State utility regulators ordered Pacific Gas and Electric on Thursday to take action on a long list of safety recommendations in a meeting highlighted by an audience protest over the company's possible role in the deadliest, most destructive wildfire in California history.
The California Public Utilities Commission unanimously approved a proposal requiring PG&E to implement dozens of steps outlined by an independent firm, NorthStar Consulting Group, hired last year to study the company's safety performance since the San Bruno pipeline disaster.
Eight people were killed and dozens of homes were destroyed in that 2010 incident, which was caused by a poorly welded natural gas transmission line that ruptured and exploded.
But a more recent catastrophe — the Camp Fire in Butte County — prompted the outrage expressed at Thursday's meeting. The blaze, which was touched off at about the same time and place that PG&E later reported failures on electrical lines, killed at least 88 people and destroyed 14,000 homes in the communities of Paradise, Concow and Magalia.
The anger was evident in a hostile round of public comment that included some who said they lived in the disaster zone. In testimony sometimes peppered with expletives, dozens of speakers called on the commission to let the utility go bankrupt or to turn it into a publicly owned utility.
The tone was set by the first speaker, Steve Zeltzer of United Public Workers for Action, who accused commission leadership of inaction on what he called "criminal activity" by the companies
"I think the people and the working people of California are fed up with the continuing death and destruction caused by the utilities -- PG&E and the other utilities," Zeltzer said. "... The utility executives should be in jail for what they've done. They've lied to the people of California. They've lied to the workers. And they continue to kill people."
After more than half an hour of comments in a similar vein, members of the audience deployed a banner and began chanting, "This meeting cannot continue until PG&E admits its crimes."
When protesters refused to stop chanting, CPUC president Michael Picker called a recess before continuing with commission business.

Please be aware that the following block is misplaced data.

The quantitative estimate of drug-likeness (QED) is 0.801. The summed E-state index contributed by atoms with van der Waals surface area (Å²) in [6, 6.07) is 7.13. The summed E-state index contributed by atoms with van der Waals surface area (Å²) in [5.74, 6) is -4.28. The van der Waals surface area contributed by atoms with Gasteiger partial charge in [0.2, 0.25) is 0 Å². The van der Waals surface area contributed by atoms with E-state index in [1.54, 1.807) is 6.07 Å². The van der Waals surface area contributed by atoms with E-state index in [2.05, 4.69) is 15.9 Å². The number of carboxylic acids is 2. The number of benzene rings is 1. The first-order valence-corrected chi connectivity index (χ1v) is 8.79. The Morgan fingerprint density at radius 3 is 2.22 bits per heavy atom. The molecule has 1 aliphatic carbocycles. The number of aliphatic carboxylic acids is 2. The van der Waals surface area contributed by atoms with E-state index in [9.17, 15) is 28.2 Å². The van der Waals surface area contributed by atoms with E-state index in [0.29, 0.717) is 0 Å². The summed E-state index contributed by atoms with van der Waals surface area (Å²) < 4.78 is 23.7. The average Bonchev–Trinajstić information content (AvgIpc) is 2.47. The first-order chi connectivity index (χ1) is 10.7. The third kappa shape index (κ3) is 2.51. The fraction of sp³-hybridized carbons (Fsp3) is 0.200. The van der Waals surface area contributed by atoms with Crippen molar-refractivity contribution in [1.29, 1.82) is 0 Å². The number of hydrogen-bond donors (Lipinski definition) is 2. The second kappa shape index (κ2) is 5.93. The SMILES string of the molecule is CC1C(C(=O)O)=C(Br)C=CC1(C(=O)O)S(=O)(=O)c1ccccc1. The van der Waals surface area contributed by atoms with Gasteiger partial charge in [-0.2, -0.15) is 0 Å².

Picker later repeated an earlier vow to open a new inquiry into the company's corporate governance and operations.
"Since the (San Bruno) report was concluded we've suffered some of the worst fires in California history," Picker said.
The commission order approved on Thursday calls for the development of a comprehensive safety strategy that was a part of the report conducted by NorthStar Consulting Group.
In that strategy, PG&E would include expertise in safety among its list of qualifications for choosing directors of the company's board, and it would appoint a corporate safety officer with operations and professional safety experience.
The NorthStar report also said the company needs to re-evaluate workload levels and increase safety training, among many other changes.
PG&E says it's already on board with the reforms.
"We value and agree with all of NorthStar's recommendations," said company spokeswoman Jennifer Robison.
"We've implemented the majority of their recommendations already, and are on track to implement many more within the next year, along with other ongoing activities to improve public, employee and contractor safety. We believe we have made significant progress, but we also recognize there's always more work to do to achieve our mission to provide safe, reliable, affordable and clean energy," Robison said in an emailed statement.
The NorthStar report does not address the wildfire risk posed by the utility equipment. But that could be the subject of the further investigation that Picker promised Thursday.
"I plan to open a new phase in this proceeding to examine the corporate governance, the structure and the operation of PG&E to determine the best path forward for Northern California (to) receive safe, affordable, reliable electric and gas service," Picker said.
PG&E previously told the commission that one of its transmission lines experienced an outage shortly before the Camp Fire began in an area where the blaze is believed to have started.
The utility also told the commission that one of its distribution lines experienced an issue in an area Cal Fire says may have been a second ignition point for the fire.
While Cal Fire has emphasized the cause of the Camp Fire is not yet known, concerns that PG&E may be held liable for the blaze have sent its shares down, led to concerns it would become bankrupt and prompted some state lawmakers to float the idea of breaking up the company or making it a publicly run agency.
Picker said the CPUC must change PG&E but make sure it continues to operate at the same time.
"This is really like remodeling an airplane in midflight," Picker said. "We can't just crash the plane just to make it safer. We have to keep flying at the same time."
He emphasized that for PG&E to operate safely, the company needs to be financially sound in order to sign contracts, borrow money, raise capital and make payments.
The commission meeting came two days after a federal judge overseeing PG&E asked the utility to explain any role it may have played in the Camp Fire.
KQED's Peter Jon Shuler contributed reporting to this story.